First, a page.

This national infantilism, he says, is a psychological disorder whose manifestation includes a romantic notion of an alleged glorious Filipino past, of a desire to relive this past by doing things like wearing the Barong Tagalog, or of the UP ROTC wearing the Katipunan costume during parades and exercises. This interpretation of nationalism as a psychological aberration finds itself being used once more in recent times. Helen Lopez, for example, warns us that "a people insecure in its cultural affinities lash out in anger. Defensiveness can only undermine our effort to discover the possible bases for recovering social coherence and solidarity. Serene and secure in our cultural moorings, we can afford to be hospitable to 'cultural others' in determining our own."6 Panlasigui's message is simple: for the Filipinos to participate more in the world community and to move forward in material and cultural progress, both much easier accomplished through the use of the English language than that of Tagalog. With regards to the issue of colonial mentality, Panlasigui argues that the conception that the Filipinos are helpless victims to it, that colonial mentality is a onesided affair is simply mistaken. History, he says, has shown that conquered peoples sometimes were able to impose their culture to that of the more powerful oppressor or conqueror, such as what happened between the Greeks and Romans. The interactions between conqueror and conquered is not a one-way street. Echoing the ideas of Panlasigui on the conception of the English language not as a tool of colonial oppression forty years later, Helen Lopez writes that we should be more accomodating and accepting of the influence of American literary culture. 7 Of great relevance to the debate is the issue of Filipino literature in English. By this we can see the idea of Panlasigui of Filipino contribution to world culture. The works for example of Jose Garcia Villa, Carlos Bulosan and more recently, of Jessica Hagedorn, all written in English, are acknowledged worldwide, particularly in the United States. This fact therefore is a counter to the idea expressed by Jorge Bocobo, an advocate of the national language who asked: " what language will the enduring Filipino Literature be written? Will it be English? No because it is improbable that English will ever be the daily language of the Filipino home..."8 To accept Panlasigui's pronouncements wholeheartedly would be a mistake however given the complexity of the international situation, especially on the economic question. To imagine that the Filipinos, the whole masses of Filipinos, not just those privileged enough can contribute to the world culture, we would have to assume as well of their economic power to be able to do this. As it were, it appears more and more that regarding the issue of economic determination which is an important part in the whole package of nationalism, the Filipinos are at a distinct disadvantage. As early as the late 1930s in the United States, Carlos Bulosan was already writing in English, of the experiences, the shared oppression suffered not only by migrant Filipinos of the lower classes, but also of other displaced peoples as well. What Bulosan basically described was the condition of the early Overseas Filipino Workers, many of whom were never able to come back home. To consider Bocobo's idea, shall the works of Bulosan and similar ex-patriate Filipino authors be considered outside the scope of a 'national' literature? What is needed it seems is a more flexible idea of the concept of what constitutes a nation. For if we go even deeper in history, we find that the exile or semi-exiled Filipinos, those who moved between the political centers and margins of power in the colonial setting, influenced greatly the birth of the Filipino nation.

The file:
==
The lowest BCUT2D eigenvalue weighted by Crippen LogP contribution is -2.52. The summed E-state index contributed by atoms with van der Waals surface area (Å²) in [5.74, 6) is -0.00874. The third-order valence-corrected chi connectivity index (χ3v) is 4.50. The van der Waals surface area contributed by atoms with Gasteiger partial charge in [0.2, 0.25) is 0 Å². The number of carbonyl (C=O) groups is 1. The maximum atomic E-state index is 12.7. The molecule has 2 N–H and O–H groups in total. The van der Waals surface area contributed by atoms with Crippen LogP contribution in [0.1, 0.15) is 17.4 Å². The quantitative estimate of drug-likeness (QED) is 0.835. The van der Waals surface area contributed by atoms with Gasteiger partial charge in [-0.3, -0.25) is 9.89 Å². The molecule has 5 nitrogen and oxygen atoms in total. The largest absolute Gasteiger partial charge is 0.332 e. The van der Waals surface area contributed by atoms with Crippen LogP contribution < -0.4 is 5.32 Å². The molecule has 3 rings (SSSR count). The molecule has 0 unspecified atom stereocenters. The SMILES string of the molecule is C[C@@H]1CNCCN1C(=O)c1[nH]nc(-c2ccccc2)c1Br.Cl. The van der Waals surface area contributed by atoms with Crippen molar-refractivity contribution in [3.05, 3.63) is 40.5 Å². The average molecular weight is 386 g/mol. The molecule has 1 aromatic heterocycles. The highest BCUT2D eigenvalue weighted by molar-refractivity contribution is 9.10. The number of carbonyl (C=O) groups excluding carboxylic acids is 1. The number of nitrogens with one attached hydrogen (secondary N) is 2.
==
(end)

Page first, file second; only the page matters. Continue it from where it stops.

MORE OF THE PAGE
6 Cristina Pantoja Hidalgo and Priscelina Patajo-Legasto eds., Philippine Postcolonial Studies Essays on Language and Literature (Diliman, Quezon City: The University of the Philippines Press, 2004), 115. 7 ibid. 8 Isidoro Panlasigui, The Language Problems of the Philippines (Quezon City: Delco Publishers, 1962), 23.